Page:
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by Angela Sorace, JOUR 3000


“Moth, Nail, X” included a series of works on mixed media, with symbols that reference the objects—moth, nail, and X. The materials include burlap bags, wood planks, and doors with carvings and imprints of nails, moths, and Xs.

The nail symbolizes the stereotypical identity created by foreigners regarding Hawaiian women. The nail refers to trading, by Hawaiian women, sex for nails with foreigners who first came to Hawai‘i. The act shaped the perception that native women are desirable and can be purchased.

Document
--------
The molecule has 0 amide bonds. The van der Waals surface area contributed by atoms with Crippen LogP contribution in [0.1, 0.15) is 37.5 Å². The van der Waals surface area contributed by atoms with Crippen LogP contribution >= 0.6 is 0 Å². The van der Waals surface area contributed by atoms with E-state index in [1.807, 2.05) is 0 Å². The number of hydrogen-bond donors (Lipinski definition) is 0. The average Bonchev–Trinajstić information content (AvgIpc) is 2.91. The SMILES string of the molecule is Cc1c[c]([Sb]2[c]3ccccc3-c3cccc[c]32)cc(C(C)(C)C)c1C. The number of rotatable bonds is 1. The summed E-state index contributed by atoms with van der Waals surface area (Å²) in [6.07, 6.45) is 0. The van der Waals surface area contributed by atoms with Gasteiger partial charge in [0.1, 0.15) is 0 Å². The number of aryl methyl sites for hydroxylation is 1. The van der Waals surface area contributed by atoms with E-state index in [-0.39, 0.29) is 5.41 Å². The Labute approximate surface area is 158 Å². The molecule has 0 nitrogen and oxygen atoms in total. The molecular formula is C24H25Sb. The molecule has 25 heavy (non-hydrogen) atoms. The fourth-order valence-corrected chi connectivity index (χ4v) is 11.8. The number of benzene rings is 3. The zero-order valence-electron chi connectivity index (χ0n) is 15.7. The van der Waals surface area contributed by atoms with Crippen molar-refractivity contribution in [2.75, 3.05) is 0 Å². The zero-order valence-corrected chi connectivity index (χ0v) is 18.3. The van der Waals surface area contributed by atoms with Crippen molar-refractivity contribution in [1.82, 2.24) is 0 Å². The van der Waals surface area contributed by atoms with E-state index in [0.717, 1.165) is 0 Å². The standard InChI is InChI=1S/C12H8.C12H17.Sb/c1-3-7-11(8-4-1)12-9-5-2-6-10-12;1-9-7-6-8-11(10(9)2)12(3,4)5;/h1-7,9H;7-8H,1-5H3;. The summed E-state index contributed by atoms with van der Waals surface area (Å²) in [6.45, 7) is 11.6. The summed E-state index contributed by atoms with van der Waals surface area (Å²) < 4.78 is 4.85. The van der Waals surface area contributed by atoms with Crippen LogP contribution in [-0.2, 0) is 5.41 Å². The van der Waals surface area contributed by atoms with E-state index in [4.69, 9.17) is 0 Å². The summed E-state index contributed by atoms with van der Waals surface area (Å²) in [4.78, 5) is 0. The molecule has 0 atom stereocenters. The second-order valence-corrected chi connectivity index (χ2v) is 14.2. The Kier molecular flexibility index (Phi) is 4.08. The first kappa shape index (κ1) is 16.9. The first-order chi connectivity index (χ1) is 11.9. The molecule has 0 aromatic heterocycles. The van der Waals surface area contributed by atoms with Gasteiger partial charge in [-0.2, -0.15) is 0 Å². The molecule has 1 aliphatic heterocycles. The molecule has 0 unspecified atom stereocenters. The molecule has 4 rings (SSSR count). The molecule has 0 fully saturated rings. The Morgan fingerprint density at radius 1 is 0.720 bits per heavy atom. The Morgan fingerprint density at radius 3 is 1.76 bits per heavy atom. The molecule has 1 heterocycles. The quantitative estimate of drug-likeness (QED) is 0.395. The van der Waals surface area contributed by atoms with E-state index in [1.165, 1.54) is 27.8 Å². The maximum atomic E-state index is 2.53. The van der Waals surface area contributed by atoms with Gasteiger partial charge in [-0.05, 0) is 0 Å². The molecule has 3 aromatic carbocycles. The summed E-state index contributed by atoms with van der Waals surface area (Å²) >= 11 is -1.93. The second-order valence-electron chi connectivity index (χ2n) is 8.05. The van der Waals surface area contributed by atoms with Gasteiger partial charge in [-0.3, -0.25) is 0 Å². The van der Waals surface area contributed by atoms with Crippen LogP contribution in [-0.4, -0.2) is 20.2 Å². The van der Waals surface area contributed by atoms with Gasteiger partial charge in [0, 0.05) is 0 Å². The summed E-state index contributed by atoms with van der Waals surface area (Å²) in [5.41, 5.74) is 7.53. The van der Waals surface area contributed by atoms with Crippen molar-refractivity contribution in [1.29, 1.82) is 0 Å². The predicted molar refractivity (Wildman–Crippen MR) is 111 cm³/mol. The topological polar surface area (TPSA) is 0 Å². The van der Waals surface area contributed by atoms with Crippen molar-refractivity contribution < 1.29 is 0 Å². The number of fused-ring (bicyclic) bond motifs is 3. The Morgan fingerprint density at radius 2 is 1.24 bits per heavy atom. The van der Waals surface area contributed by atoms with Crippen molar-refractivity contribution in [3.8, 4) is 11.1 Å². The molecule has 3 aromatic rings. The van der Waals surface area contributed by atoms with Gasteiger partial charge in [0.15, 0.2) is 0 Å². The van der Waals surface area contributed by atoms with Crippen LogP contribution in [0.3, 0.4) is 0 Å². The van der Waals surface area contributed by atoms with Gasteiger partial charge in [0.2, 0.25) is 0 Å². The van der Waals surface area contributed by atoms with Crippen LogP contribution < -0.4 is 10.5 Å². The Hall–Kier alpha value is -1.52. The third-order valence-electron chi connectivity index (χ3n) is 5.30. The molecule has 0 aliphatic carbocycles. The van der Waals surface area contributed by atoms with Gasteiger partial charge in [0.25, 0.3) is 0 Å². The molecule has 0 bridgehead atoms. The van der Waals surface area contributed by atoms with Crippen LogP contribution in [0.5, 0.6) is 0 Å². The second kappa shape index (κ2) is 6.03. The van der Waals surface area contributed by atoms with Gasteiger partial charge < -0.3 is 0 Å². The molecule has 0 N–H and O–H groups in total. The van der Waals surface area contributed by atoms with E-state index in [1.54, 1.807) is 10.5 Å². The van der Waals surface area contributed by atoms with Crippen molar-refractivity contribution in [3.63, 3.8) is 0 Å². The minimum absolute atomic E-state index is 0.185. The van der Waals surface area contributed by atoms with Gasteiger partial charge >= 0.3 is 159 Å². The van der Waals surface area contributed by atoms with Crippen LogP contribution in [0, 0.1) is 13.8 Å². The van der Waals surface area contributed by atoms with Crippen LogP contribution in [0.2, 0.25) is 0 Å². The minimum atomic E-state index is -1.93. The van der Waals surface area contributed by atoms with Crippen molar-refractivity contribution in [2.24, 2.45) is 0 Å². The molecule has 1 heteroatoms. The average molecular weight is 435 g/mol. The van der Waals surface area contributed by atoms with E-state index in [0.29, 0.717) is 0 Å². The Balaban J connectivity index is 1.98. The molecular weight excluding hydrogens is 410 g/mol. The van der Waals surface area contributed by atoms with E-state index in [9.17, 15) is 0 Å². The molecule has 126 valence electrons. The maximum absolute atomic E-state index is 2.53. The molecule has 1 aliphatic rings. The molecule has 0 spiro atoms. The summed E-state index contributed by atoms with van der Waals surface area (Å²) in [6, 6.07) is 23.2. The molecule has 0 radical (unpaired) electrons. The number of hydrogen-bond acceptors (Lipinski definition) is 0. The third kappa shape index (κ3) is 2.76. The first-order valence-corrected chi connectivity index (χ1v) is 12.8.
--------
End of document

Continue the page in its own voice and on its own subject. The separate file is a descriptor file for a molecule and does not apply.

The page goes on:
The X, or cross, represents Christianity through which the theme is repeated. Kukahiko believes any culture adopting Christianity will extract the paradigms more relevant to it.

“ My ancestors 200 years ago practiced a different faith compared to my ancestors 100 years ago,” Kukahiko said. “Yet I don‘t consider one ancestor to be more important than the other.”

Kukahiko considers spirituality and spiritual connections to be extremely important. “The Hawaiians I’ve known are Christians,” she said. “Yet they practiced Christianity that was different from a missionary-oppressive Christianity, and so even the Christianity I know is a hybrid.”
 

 

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